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Poor soil? Build up with raised beds

Framed or mounded, raised beds give plant roots the space they need

Kym Pokorny | Nov 8, 2016 | News Story

Raised Bed Gardening

Gardening in raised beds has been a common practice for centuries. "Raised" means the soil level in the bed is higher than its surrounding, and "bed" implies it is small enough to work from the walkways.

May 2018 | Fact Sheet

Raised bed lumber, pressure treated safe?

Q: I am considering using some 2x6 inch material for a small raised bed for strawberries. My first thought was to consider pressure treated lumber, but I have read conflicting articles on the the safety of this product, with ...

A: View answer | View all featured questions

Help! Tansy is getting the upper hand.

Q: Where can I get some of the tansy flea beetles ? We used these many years ago and they did an incredible job. I do have some of the cinnabar larva present but they never start working early enough to prevent the ...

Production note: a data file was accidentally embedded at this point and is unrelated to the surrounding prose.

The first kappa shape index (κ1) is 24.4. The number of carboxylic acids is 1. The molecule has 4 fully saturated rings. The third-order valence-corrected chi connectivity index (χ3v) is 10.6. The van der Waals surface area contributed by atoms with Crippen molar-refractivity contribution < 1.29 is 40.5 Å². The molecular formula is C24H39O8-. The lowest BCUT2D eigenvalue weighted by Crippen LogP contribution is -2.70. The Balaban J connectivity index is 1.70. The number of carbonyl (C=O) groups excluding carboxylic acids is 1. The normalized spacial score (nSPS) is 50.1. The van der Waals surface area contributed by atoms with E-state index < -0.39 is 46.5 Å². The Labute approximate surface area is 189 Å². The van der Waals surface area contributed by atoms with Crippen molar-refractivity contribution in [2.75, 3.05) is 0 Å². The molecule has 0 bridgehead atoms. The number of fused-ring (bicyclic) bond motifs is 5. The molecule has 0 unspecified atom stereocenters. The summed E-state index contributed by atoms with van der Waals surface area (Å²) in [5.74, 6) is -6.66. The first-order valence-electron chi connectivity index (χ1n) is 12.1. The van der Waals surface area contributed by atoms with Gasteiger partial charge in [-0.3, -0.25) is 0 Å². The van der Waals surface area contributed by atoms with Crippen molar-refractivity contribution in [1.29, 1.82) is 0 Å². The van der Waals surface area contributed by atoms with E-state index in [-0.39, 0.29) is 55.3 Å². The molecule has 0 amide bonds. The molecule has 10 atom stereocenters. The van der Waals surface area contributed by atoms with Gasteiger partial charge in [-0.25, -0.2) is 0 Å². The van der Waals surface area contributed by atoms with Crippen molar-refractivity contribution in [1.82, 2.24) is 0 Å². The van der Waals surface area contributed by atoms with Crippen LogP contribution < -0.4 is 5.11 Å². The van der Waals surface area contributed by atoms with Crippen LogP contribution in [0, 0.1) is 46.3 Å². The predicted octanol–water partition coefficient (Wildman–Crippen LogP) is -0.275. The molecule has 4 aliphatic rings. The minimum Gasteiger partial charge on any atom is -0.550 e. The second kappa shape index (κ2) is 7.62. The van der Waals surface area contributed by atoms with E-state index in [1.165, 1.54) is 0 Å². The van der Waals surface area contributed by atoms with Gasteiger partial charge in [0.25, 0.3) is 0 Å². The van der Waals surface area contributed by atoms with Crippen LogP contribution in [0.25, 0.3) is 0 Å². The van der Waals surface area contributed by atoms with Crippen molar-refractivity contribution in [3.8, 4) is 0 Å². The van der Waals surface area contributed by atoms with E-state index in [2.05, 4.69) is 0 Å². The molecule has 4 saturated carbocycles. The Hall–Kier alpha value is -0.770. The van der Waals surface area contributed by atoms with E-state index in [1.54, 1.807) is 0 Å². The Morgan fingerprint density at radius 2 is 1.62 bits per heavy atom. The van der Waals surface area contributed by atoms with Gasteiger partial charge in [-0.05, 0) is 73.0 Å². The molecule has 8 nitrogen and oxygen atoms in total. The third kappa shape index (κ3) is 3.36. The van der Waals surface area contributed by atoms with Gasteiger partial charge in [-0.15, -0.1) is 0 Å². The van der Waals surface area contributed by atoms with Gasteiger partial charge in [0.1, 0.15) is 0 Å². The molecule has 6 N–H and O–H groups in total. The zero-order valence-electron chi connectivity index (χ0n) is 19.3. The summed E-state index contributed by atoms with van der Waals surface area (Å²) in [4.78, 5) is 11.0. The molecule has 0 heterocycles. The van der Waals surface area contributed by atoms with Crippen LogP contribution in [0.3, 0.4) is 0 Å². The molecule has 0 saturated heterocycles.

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Look out for prickly Paterson's Curse in wildflower seed mixes

Be on the lookout for prickly Paterson's Curse in wildflower seed mixes.

Nov 19, 2007 | News Story

Western Oregon Hay

Because of our typically wet springs in western Oregon, the average hay crop usually ends up being of low quality. However, when forage in the field is young and tender it is of high quality. As the forage matures, it ...

Shelby Filley | May 2013 | Article

Scotch broom is beautiful, but noxious

Scotch broom is noxious in Pacific Northwest

May 29, 2009 | News Story

Gorgeous yellow iris is ecological threat to PNW wetlands

Gorgeous yellow iris Is ecological threat to PNW wetlands

Jun 20, 2008 | News Story

Invasive grass called false brome, threatens Oregon native plant diversity

Oregon is the first state to list invasive non-native grass called false brome as a noxious weed.

Mar 2, 2007 | News Story

How to keep butterfly bush from spreading noxiously

Butterfly bush, or Buddleia, can be a very aggressive non-native plant that, in certain situations, can overtake native vegetation. Take care to cut blossoms off in the fall.

Jan 21, 2005 | News Story